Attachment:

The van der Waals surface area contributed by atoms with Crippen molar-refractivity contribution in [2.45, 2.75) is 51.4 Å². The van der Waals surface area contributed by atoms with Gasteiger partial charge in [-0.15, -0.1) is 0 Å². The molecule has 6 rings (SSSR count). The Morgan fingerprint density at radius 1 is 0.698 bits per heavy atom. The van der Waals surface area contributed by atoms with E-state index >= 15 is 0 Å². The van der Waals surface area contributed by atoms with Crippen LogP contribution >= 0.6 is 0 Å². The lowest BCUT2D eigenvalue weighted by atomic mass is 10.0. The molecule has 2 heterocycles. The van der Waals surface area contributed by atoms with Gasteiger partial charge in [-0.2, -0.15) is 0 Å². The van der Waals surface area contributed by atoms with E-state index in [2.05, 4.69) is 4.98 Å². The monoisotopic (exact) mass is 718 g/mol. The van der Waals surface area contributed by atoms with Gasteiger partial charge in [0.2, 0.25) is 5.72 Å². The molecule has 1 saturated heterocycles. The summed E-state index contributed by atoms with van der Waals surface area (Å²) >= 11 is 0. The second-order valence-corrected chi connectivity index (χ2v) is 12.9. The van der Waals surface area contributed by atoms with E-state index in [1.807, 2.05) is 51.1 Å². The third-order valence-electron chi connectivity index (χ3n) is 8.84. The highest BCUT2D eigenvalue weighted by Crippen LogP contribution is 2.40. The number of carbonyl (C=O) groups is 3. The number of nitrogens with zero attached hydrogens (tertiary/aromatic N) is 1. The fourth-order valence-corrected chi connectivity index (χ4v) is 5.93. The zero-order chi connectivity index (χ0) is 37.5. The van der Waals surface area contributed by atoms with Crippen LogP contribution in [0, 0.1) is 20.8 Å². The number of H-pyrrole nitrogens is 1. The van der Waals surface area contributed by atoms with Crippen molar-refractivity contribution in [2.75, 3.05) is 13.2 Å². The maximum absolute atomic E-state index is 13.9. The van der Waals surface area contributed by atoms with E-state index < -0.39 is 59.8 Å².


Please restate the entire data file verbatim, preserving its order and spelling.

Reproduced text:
The van der Waals surface area contributed by atoms with Crippen molar-refractivity contribution in [2.45, 2.75) is 51.4 Å². The van der Waals surface area contributed by atoms with Gasteiger partial charge in [-0.15, -0.1) is 0 Å². The molecule has 6 rings (SSSR count). The Morgan fingerprint density at radius 1 is 0.698 bits per heavy atom. The van der Waals surface area contributed by atoms with E-state index >= 15 is 0 Å². The van der Waals surface area contributed by atoms with Crippen LogP contribution >= 0.6 is 0 Å². The lowest BCUT2D eigenvalue weighted by atomic mass is 10.0. The molecule has 2 heterocycles. The van der Waals surface area contributed by atoms with Gasteiger partial charge in [-0.2, -0.15) is 0 Å². The van der Waals surface area contributed by atoms with E-state index in [2.05, 4.69) is 4.98 Å². The monoisotopic (exact) mass is 718 g/mol. The van der Waals surface area contributed by atoms with Gasteiger partial charge in [0.2, 0.25) is 5.72 Å². The molecule has 1 saturated heterocycles. The summed E-state index contributed by atoms with van der Waals surface area (Å²) >= 11 is 0. The second-order valence-corrected chi connectivity index (χ2v) is 12.9. The van der Waals surface area contributed by atoms with E-state index in [1.807, 2.05) is 51.1 Å². The third-order valence-electron chi connectivity index (χ3n) is 8.84. The highest BCUT2D eigenvalue weighted by Crippen LogP contribution is 2.40. The number of carbonyl (C=O) groups is 3. The number of nitrogens with zero attached hydrogens (tertiary/aromatic N) is 1. The fourth-order valence-corrected chi connectivity index (χ4v) is 5.93. The zero-order chi connectivity index (χ0) is 37.5. The van der Waals surface area contributed by atoms with Crippen LogP contribution in [0, 0.1) is 20.8 Å². The number of H-pyrrole nitrogens is 1. The van der Waals surface area contributed by atoms with Crippen molar-refractivity contribution in [2.75, 3.05) is 13.2 Å². The maximum absolute atomic E-state index is 13.9. The van der Waals surface area contributed by atoms with E-state index < -0.39 is 59.8 Å².